Executive Interview Case Study4

Executive Interview Case Study4

When you apply for high-level positions such as CEO, you can expect to be interviewed by the company’s board of directors. The entity may also conduct interviews for other executive positions like CFOs. The leader of the board committee will interview some prospective executives as well. In large public enterprises, the board of directors plays a large part in deciding which CEO to hire. Often, they outsource the task of building a candidate pool to a recruiting firm. The firm will receive a description of what the board wants and will begin the search.

Once the firm has a candidate pool, it will thoroughly evaluate each prospective executive to see if he or she is really what the company is looking for. These recruiters may advise the board regarding the merits of the candidates. At this point, the board will likely delegate the interviewing duties to a capable subgroup. The group will be responsible for limiting the pool of prospective executives after a round of interviews. Following this step, the remaining candidates will encounter the entire board in an interview. Depending on the company, the board may only want to speak with current CEOs, individuals with experience in an executive position or those who have managed large operations in the past.

For the executive interview case study4, you will follow “Richard” thorough his experiences interviewing for executive positions. He has experience being a CEO in a Fortune 500 company and he has sat on multiple boards for large and small enterprises. He interviewed for approximately one dozen CEO and board positions. According to him, interviewing for a board position is a highly variable process that has included formal and informal interviews alike, while the CEO hiring process is more predictable.

The Interview Process

In the executive interview case study4, Richard conducted extensive research regarding the company he was applying to. He used published materials to gain information and also talked to past employees to gain insight into business practices. One successful interview he had was for a high-tech company. He knew his recruiter fairly well and was introduced to the chairman. After several conversations, a dinner and a handful of detailed emails, Richard was concerned that the chairman was not willing to make a commitment. However, the recruiter assured him that this was not the case. After a few months, the chairman offered him the position.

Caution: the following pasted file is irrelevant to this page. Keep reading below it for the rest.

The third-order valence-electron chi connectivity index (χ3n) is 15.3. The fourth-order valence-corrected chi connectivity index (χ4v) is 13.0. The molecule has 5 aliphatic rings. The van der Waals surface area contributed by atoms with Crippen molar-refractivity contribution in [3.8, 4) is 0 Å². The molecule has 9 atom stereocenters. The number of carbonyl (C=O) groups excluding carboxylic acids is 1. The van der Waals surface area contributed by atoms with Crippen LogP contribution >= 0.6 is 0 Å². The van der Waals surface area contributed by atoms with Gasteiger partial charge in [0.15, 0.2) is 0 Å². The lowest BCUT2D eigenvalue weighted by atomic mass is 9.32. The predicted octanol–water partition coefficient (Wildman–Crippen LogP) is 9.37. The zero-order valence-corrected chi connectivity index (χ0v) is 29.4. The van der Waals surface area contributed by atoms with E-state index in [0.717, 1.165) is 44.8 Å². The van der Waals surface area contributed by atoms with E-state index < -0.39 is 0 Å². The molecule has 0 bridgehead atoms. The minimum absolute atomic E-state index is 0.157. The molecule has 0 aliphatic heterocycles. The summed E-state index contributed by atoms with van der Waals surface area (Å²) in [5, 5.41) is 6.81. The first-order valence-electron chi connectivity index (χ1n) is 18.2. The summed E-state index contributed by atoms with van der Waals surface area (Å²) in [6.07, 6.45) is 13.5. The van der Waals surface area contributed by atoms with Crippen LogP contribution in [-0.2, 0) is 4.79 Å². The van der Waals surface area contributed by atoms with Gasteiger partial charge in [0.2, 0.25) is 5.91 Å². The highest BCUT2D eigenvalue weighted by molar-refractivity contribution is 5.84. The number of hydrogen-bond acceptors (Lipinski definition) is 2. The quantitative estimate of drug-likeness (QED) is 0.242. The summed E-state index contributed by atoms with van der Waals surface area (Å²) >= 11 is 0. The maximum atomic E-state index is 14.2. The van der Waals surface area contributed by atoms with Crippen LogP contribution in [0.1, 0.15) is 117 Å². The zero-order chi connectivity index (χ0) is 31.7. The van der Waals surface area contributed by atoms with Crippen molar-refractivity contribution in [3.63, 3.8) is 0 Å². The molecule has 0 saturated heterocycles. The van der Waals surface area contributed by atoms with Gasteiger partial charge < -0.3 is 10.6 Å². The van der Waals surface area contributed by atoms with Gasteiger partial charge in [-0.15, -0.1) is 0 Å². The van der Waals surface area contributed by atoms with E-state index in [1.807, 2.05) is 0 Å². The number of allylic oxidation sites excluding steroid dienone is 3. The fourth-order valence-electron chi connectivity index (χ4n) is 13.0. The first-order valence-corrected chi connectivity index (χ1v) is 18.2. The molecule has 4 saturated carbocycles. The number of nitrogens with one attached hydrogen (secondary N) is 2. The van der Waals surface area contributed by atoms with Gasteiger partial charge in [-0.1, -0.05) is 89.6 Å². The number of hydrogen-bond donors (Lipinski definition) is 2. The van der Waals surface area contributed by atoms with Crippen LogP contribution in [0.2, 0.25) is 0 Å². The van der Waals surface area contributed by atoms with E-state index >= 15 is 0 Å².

In another situation during executive interview case study4, Richard interviewed for a CEO position with a family owned food company valued at $1 billion. The company’s patriarch had recently passed away and told his heir apparent that he was too young to take over. During his interview with outside directors and the heir, the heir was openly hostile. It became apparent that the board was trying to prove that the heir could not do a better job at running the company. After a month with no correspondence, the heir ended up taking the CEO position.

During his interviews, Richard asked the board about its objectives regarding growth, mergers and cultural fit. In return the board asked:

  • How much time are you prepared to invest?
  • How familiar are you with legal liabilities and reporting responsibilities?

    • What kind of business connections do you have?
  • Are you prepared to advise on implementation and strategy?

    Lessons Learned

    After his executive interview case study4 experiences interviewing with these powerful companies for high-level executive positions, Richard said he would work harder to understand what goes on behind the scenes. He would want to uncover any hidden agenda as well as understand the power dynamics at play. One third of Fortune500 companies are family owned or dominated. This means there is a certain dynamic of family politics at play, which are hard to decipher from an outside position. However, these politics do affect who ultimately gets hired and who does not.

    He advised other prospective executives to find out what makes the board of directors tick. Also, figure out who is truly the leader in a group situation. At this high level, politics and allegiances are at play and surviving the interview often involves understanding what is truly going on. You don’t want to fall victim to family politics or fail to identify which individuals are looking for allies. In executive interview case study4, Richard gives tremendous insight into the world of Fortune 500 companies and how to gain employment in key positions.

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